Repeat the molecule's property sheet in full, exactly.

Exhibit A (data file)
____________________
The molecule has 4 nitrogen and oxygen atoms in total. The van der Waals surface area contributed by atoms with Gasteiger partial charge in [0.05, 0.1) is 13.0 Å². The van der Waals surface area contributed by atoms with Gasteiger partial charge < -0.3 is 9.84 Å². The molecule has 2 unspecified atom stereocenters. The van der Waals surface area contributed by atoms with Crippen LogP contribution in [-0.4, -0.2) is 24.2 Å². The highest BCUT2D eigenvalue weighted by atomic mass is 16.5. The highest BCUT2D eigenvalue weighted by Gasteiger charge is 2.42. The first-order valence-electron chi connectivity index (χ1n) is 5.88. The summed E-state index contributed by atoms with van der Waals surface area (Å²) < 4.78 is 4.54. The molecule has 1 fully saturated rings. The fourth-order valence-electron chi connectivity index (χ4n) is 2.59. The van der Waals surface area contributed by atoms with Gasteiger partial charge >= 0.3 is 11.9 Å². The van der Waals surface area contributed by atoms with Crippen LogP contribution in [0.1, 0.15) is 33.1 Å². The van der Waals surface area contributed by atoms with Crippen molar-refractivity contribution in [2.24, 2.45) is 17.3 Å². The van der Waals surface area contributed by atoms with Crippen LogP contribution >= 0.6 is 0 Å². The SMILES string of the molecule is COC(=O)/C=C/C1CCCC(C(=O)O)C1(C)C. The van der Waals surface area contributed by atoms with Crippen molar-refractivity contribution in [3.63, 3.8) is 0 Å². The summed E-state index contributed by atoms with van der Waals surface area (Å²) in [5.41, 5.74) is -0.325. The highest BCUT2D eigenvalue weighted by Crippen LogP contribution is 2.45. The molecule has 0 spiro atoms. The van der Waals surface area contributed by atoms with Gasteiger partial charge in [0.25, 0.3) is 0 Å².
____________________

The molecule has 4 nitrogen and oxygen atoms in total. The van der Waals surface area contributed by atoms with Gasteiger partial charge in [0.05, 0.1) is 13.0 Å². The van der Waals surface area contributed by atoms with Gasteiger partial charge < -0.3 is 9.84 Å². The molecule has 2 unspecified atom stereocenters. The van der Waals surface area contributed by atoms with Crippen LogP contribution in [-0.4, -0.2) is 24.2 Å². The highest BCUT2D eigenvalue weighted by atomic mass is 16.5. The highest BCUT2D eigenvalue weighted by Gasteiger charge is 2.42. The first-order valence-electron chi connectivity index (χ1n) is 5.88. The summed E-state index contributed by atoms with van der Waals surface area (Å²) < 4.78 is 4.54. The molecule has 1 fully saturated rings. The fourth-order valence-electron chi connectivity index (χ4n) is 2.59. The van der Waals surface area contributed by atoms with Gasteiger partial charge >= 0.3 is 11.9 Å². The van der Waals surface area contributed by atoms with Crippen LogP contribution in [0.1, 0.15) is 33.1 Å². The van der Waals surface area contributed by atoms with Crippen molar-refractivity contribution in [2.24, 2.45) is 17.3 Å². The van der Waals surface area contributed by atoms with Crippen LogP contribution >= 0.6 is 0 Å². The SMILES string of the molecule is COC(=O)/C=C/C1CCCC(C(=O)O)C1(C)C. The van der Waals surface area contributed by atoms with Crippen molar-refractivity contribution in [3.63, 3.8) is 0 Å². The summed E-state index contributed by atoms with van der Waals surface area (Å²) in [5.41, 5.74) is -0.325. The highest BCUT2D eigenvalue weighted by Crippen LogP contribution is 2.45. The molecule has 0 spiro atoms. The van der Waals surface area contributed by atoms with Gasteiger partial charge in [0.25, 0.3) is 0 Å².